Mom with Picture-Perfect Life Reveals Her Secret Addiction

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Playing Mom’s Picture-Perfect Life was Hiding a Secret Addiction

Emily Paulson seemingly had a perfect life, married, 5 kids and a successful career, but she was hiding an addiction to alcohol.

The “Highlight Real: Finding Honesty & Recovery Beyond the Filtered Life" author joins The Doctors to share how she got sober and took control of her addiction.

Watch: Is ‘Wine Mom’ Culture Glamorous or Dangerous?

She feels social media has been a blessing a curse in her life. "I was showing all the picture-perfect moments and I really wasn't showing what was going on behind the scenes," she says, explaining she wasn't able to heal and get sober until she got real and shared her entire story. 

Looking back, Emily realizes she always had a drink in her hand in the photos she posted online and says even when tried to control or limit her drinking, she would indulge too much. She says her drinking landed her in the hospital, caused issues with her marriage, family, and friendships and she even got a DUI -- but she continued to drink.

Her rock bottom moment came after a weekend where she blacked out 2 days due to drinking. She says she woke up in bed and could hear her husband talking to her children. "It was like listening to my life happen without me. I just knew I was eliminating myself," she says, sharing this moment inspired her to reach out to a sober friend, who took her to an Alcoholics Anonymous meeting that day. She is happy to share she has been sober ever since.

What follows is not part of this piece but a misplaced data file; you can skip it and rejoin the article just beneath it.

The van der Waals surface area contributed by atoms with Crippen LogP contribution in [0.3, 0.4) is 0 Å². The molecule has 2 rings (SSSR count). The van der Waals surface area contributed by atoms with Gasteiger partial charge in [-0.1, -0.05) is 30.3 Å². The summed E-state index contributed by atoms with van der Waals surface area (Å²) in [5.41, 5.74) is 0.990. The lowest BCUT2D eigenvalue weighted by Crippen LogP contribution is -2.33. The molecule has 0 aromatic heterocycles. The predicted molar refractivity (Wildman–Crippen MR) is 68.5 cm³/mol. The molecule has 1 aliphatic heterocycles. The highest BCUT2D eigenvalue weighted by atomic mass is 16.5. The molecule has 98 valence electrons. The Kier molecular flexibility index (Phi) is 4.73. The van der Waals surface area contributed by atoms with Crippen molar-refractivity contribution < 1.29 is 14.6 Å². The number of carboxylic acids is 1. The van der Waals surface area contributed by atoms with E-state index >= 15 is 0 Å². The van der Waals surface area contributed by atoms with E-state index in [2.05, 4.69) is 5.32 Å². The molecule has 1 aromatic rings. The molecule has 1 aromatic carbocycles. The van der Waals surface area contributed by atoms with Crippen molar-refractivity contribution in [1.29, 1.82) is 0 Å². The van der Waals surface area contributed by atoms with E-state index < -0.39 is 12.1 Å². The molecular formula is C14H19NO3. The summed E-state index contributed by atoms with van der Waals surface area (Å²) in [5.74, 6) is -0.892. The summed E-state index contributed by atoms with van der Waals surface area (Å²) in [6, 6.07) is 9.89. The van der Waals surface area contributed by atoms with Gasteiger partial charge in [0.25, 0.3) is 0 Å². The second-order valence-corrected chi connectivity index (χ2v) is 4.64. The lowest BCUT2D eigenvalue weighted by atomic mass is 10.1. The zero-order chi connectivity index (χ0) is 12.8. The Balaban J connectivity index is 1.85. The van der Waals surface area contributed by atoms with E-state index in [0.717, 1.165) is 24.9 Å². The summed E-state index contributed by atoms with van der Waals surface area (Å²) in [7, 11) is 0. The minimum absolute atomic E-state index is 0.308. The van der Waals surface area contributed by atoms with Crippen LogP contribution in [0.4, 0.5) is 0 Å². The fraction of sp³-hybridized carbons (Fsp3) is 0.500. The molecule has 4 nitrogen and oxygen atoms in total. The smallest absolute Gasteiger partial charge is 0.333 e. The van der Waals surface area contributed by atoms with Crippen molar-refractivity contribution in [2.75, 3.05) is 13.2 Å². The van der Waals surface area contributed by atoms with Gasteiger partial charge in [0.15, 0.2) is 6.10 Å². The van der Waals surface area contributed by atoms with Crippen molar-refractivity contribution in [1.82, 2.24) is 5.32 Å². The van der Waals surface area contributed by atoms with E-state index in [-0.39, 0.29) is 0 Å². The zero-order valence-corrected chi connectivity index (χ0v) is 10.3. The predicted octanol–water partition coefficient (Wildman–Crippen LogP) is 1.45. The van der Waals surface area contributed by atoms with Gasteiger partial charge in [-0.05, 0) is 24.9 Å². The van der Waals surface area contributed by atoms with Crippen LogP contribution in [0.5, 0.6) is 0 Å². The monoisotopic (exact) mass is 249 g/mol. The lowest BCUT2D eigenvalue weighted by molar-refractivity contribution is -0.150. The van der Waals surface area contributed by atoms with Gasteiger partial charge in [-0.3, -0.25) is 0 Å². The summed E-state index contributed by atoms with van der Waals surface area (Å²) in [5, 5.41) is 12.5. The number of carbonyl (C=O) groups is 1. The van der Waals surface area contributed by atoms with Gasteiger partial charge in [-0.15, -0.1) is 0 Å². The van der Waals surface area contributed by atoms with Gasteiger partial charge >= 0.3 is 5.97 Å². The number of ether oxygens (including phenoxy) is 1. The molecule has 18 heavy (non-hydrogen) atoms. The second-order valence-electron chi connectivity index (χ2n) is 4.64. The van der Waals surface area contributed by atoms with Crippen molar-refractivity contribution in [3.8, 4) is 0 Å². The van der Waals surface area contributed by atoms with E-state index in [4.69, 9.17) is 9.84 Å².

Watch: Meet a ‘Wine Mom’ Turned ‘Sober Curious’

Emily's tips for those struggling with an alcohol addiction issue is to take the first step and reach out to a friend, spouse, or loved one and research what recovery option might be best suited for you. She stresses that someone in need of help does not have to make any major decisions in the beginning, and notes that simply asking for help might be your first step to sobriety.

If you or someone you know is struggling with addiction please call the confidential and free National Helpline at 1-800-662-HELP or visit their website.

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